Canter stride- short and choppy with contact

Dear forum members,

I have a 7 year old unraced TB mare. We have done a few lower level dressage tests with reasonable scores ranging from mid 60’s in prelim and upper 50’s in novice. The issues are that she tends to fuss a bit and bob her head with a contact. BUT the biggest issue is her canter, especially to the right.

She gets tense in her back and has a short, choppy stride with her head tending to hollow when she canters to the right ON A CONTACT. If i am lunged in side reins, without any contact, she canters a huge stride in both directions (less balanced to the right) in a long and low frame. if i take a soft contact even on one side, she remains in this frame. The minute i take a contact with both reins, she comes up and shortens. In the school, i can sometimes play her round with my outside hand or widening my hands; but i find that my hands end up by my knees, and eventually the reins get too long, and i can no longer be effective in transitions.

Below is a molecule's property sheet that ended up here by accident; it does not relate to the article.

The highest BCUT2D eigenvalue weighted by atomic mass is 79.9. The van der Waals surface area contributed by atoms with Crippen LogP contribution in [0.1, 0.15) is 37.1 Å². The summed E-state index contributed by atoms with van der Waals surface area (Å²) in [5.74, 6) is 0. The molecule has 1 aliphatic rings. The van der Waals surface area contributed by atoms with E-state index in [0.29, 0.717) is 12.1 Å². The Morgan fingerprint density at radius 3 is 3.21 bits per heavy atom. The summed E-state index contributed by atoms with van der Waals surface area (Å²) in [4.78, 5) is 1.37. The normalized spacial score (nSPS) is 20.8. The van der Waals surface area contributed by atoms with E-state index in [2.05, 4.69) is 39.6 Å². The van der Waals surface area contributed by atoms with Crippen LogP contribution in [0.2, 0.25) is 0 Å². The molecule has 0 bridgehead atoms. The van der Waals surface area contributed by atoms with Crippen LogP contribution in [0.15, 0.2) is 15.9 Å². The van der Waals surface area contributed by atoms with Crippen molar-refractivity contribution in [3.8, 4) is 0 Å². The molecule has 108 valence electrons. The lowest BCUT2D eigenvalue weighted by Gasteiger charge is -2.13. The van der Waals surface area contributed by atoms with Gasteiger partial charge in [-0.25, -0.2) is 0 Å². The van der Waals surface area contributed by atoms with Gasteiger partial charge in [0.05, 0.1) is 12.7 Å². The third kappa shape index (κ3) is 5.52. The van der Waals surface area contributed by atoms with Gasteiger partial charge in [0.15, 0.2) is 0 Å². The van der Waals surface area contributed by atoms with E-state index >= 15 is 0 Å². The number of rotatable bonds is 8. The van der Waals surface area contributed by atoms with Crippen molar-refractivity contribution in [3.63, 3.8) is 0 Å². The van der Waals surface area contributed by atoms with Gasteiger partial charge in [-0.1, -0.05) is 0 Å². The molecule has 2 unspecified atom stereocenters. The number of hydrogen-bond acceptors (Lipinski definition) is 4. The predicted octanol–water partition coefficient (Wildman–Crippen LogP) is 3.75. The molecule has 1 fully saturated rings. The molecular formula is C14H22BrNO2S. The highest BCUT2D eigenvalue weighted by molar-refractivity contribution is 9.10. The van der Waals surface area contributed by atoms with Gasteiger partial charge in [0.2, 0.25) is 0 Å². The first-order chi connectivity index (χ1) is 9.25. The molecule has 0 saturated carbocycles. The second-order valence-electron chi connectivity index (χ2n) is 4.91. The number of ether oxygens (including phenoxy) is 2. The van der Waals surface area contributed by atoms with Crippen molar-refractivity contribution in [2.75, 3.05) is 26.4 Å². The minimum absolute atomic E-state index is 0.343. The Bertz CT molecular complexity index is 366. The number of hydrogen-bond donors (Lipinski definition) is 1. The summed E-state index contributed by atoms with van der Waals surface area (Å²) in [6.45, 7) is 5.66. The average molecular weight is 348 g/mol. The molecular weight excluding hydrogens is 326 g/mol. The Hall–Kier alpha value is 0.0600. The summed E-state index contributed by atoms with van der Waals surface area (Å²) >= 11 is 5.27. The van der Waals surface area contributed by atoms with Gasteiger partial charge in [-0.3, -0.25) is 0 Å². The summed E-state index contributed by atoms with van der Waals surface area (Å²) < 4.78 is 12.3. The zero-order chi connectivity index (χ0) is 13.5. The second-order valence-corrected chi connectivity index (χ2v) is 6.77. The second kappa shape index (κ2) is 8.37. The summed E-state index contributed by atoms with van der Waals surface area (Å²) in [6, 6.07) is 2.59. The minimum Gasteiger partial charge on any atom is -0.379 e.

For noting is that she has a stunning, ground-covering walk (despite a bit of head bobbing from time to time) and a lovely cadenced trot where she holds a novice frame well.

I have had her back checked, saddle checked, teeth done twice a year, chiro, physio. I am a bit asymmetrical myself with a spinal fusion on one side, but the problem occurs on both reins, just more to the right- so i think this is only part of the problem. I have and do ride her in elliptical full-cheek, or sprenger ultra-d bits and a flash.

It is so frustrating, particularly as this lunging in side reins was a new discovery and we see that there is a lovely big canter stride that is waiting to be developed if i can resolve the resistance which i seem to create with the contact. i want to avoid gadgets if possible.

thanks for any help